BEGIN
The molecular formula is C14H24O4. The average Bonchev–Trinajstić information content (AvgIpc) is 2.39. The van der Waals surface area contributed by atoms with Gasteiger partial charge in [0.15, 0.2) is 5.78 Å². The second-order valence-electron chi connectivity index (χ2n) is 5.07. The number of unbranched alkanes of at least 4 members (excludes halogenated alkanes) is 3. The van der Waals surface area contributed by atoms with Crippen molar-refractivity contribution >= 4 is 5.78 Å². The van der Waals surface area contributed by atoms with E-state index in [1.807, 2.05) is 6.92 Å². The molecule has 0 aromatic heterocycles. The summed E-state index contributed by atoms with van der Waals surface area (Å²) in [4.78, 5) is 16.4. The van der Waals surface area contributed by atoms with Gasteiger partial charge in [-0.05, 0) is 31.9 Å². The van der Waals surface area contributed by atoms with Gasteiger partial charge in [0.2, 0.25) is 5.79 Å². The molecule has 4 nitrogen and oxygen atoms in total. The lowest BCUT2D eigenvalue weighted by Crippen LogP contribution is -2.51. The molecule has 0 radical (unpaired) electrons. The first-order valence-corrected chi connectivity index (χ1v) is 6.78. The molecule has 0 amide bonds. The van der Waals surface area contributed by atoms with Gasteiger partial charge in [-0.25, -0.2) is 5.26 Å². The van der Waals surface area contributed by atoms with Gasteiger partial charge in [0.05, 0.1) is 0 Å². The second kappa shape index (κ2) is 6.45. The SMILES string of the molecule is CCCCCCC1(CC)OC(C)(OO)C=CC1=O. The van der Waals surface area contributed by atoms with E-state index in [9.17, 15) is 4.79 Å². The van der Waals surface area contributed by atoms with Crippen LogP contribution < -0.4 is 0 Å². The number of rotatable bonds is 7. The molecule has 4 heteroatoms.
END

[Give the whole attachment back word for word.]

The molecular formula is C14H24O4. The average Bonchev–Trinajstić information content (AvgIpc) is 2.39. The van der Waals surface area contributed by atoms with Gasteiger partial charge in [0.15, 0.2) is 5.78 Å². The second-order valence-electron chi connectivity index (χ2n) is 5.07. The number of unbranched alkanes of at least 4 members (excludes halogenated alkanes) is 3. The van der Waals surface area contributed by atoms with Crippen molar-refractivity contribution >= 4 is 5.78 Å². The van der Waals surface area contributed by atoms with E-state index in [1.807, 2.05) is 6.92 Å². The molecule has 0 aromatic heterocycles. The summed E-state index contributed by atoms with van der Waals surface area (Å²) in [4.78, 5) is 16.4. The van der Waals surface area contributed by atoms with Gasteiger partial charge in [-0.05, 0) is 31.9 Å². The van der Waals surface area contributed by atoms with Gasteiger partial charge in [0.2, 0.25) is 5.79 Å². The molecule has 4 nitrogen and oxygen atoms in total. The lowest BCUT2D eigenvalue weighted by Crippen LogP contribution is -2.51. The molecule has 0 radical (unpaired) electrons. The first-order valence-corrected chi connectivity index (χ1v) is 6.78. The molecule has 0 amide bonds. The van der Waals surface area contributed by atoms with Gasteiger partial charge in [-0.25, -0.2) is 5.26 Å². The van der Waals surface area contributed by atoms with Gasteiger partial charge in [0.05, 0.1) is 0 Å². The second kappa shape index (κ2) is 6.45. The SMILES string of the molecule is CCCCCCC1(CC)OC(C)(OO)C=CC1=O. The van der Waals surface area contributed by atoms with E-state index in [9.17, 15) is 4.79 Å². The van der Waals surface area contributed by atoms with Crippen LogP contribution < -0.4 is 0 Å². The number of rotatable bonds is 7. The molecule has 4 heteroatoms.